6. The method according to claim 1,
    Wherein the power requirement comprises at least one of a desired power level, a maximum power level, a desired current level, a maximum current level, a desired voltage level, or a maximum voltage level to substantially fully charge the particular one of the plurality of receiver devices And a wireless power transmitter.
  7. A wireless power transmitter comprising:
    The transmitting antenna configured to generate an electromagnetic field having an area for wirelessly transmitting power from a transmitting antenna to a plurality of receiver devices; And
    And a controller operably coupled to the transmit antenna,
    The controller comprising:
    Determine a power allocation for a particular one of the plurality of receiver devices located in the region;
    And adjust the power allocation based at least in part on power requirements received from the particular one of the plurality of receiver devices,
    Wherein the controller is further configured to determine a power allocation for the particular one of the plurality of receiver devices based at least in part on the distance between the particular receiver device and the transmit antenna.
  8. 8. The method of claim 7,
    Wherein the controller is further configured to allocate different powers for receiver devices having different distances from the transmit antenna.
  9. A wireless power transmission method comprising:
    In a transmit antenna, generating an electromagnetic field having an area for wirelessly transmitting power from the transmit antenna to a plurality of receiver devices;
    Determining a power allocation for a particular one of the plurality of receiver devices, the plurality of receiver devices being located within the region and being allocated a percentage of the power between the receiver devices, Determining a power allocation for a particular receiver device; And
    And adjusting the power allocation based at least in part on power requirements received from the particular one of the plurality of receiver devices.
  10. 10. The method of claim 9,
    Monitoring power levels delivered to the plurality of receiver devices; And
    Further comprising changing charging parameters in response to the monitored power levels.
  11. 11. The method of claim 10,
    Wherein the charging parameters comprise a current level and a voltage level for delivery to the plurality of receiver devices.
  12. 10. The method of claim 9,
    Receiving power requirements from the plurality of receiver devices; And
    And sequentially charging the plurality of receiver devices based at least in part on the received power requirements.
  13. 10. The method of claim 9,
    And adjusting the amount of power delivered to each receiver device by adjusting the transmitted power.
  14. 10. The method of claim 9,
    Wherein the determining comprises determining an amount of power required to substantially completely charge the particular one of the plurality of receiver devices.
  15. 10. The method of claim 9,
    Wherein the power requirement comprises at least one of a desired power level, a maximum power level, a desired current level, a maximum current level, a desired voltage level, or a maximum voltage level to substantially fully charge the particular one of the plurality of receiver devices / RTI >
  16. A wireless power transmission method comprising:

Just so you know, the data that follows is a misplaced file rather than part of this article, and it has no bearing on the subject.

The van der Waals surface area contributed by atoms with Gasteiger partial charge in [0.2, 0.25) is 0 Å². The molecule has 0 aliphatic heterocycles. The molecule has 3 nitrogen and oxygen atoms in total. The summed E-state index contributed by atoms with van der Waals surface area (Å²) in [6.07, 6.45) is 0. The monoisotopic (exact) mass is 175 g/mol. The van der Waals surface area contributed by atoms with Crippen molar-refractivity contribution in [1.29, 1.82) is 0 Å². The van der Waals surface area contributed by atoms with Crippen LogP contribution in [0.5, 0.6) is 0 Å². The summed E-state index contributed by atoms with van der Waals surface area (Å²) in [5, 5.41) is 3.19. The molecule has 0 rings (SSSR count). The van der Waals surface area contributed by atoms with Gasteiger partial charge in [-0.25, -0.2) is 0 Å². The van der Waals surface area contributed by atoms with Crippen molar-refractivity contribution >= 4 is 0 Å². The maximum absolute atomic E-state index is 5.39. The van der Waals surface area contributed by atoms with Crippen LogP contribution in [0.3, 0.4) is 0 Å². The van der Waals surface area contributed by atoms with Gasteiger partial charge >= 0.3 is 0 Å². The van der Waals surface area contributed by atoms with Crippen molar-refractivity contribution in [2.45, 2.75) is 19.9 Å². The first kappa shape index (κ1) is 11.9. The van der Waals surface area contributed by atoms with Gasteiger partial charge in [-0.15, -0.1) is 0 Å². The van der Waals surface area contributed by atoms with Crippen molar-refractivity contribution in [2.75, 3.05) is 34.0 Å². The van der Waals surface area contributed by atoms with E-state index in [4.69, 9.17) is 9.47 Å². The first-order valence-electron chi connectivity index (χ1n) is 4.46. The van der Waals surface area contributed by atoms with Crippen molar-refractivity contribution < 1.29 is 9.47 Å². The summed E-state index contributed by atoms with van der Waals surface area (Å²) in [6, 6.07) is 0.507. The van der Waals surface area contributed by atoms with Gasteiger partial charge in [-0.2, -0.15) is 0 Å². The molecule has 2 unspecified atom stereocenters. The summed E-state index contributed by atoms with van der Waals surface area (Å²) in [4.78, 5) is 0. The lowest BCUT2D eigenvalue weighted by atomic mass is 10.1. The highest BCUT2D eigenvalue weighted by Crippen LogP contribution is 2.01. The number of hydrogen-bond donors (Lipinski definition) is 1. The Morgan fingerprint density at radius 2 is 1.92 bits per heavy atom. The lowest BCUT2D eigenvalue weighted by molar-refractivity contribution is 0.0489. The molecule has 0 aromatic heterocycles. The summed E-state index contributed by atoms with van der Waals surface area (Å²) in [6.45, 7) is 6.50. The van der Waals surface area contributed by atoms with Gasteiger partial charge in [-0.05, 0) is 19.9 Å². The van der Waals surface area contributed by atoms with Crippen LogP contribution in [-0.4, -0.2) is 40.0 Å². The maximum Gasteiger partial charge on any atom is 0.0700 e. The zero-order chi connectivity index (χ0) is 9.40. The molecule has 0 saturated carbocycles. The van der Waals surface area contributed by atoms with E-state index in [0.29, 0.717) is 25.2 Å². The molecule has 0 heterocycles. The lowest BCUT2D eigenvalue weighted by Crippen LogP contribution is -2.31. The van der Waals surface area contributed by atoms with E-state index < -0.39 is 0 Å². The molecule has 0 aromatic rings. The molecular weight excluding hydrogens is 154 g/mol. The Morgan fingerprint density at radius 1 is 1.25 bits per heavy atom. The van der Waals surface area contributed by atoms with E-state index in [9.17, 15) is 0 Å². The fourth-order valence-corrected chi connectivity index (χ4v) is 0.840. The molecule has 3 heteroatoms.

In a transmit antenna, generating an electromagnetic field having an area for wirelessly transmitting power from the transmit antenna to a plurality of receiver devices;
    Determining power allocation for a particular one of the plurality of receiver devices located within the region; And
    And adjusting the power allocation based at least in part on power requirements received from the particular one of the plurality of receiver devices,
    Wherein power allocation for the particular one of the plurality of receiver devices is determined based at least in part on the distance between the particular receiver device and the transmit antenna.
  17. 17. The method of claim 16,
    Wherein the determining step comprises assigning different powers for receiver devices having different distances from the transmit antenna.
  18. 1. A power transmission system comprising:
    Means for generating an electromagnetic field having an area for wirelessly transmitting power to a plurality of receiver devices;
    Means for determining a power allocation for a particular one of the plurality of receiver devices, the plurality of receiver devices being located within the region and being allocated a percentage of the power between the receiver devices, Means for determining a power allocation for a particular receiver device; And
    And means for adjusting the power allocation based at least in part on power requirements received from the particular one of the plurality of receiver devices.
  19. 19. The method of claim 18,
    Wherein the means for generating comprises a transmitting antenna, the means for determining comprises a first controller, and the means for adjusting comprises a second controller.
  20. 1. A power transmission system comprising:
    Means for generating an electromagnetic field having an area for wirelessly transmitting power to a plurality of receiver devices;
    Means for determining a power allocation for a particular one of the plurality of receiver devices disposed in the region; And
    And means for adjusting the power allocation based at least in part on power requirements received from the particular one of the plurality of receiver devices,
    Wherein the determining means is configured to determine a power allocation for the particular one of the plurality of receiver devices based at least in part on a distance between the particular receiver device and the generating means.
KR1020157001692A 2009-01-22 2010-01-22 Adaptive power control for wireless charging KR101614260B1 (en)

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US18390709P true 2009-06-03 2009-06-03
US61/183,907 2009-06-03
US12/616,034 US8497658B2 (en) 2009-01-22 2009-11-10 Adaptive power control for wireless charging of devices
US12/616,034 2009-11-10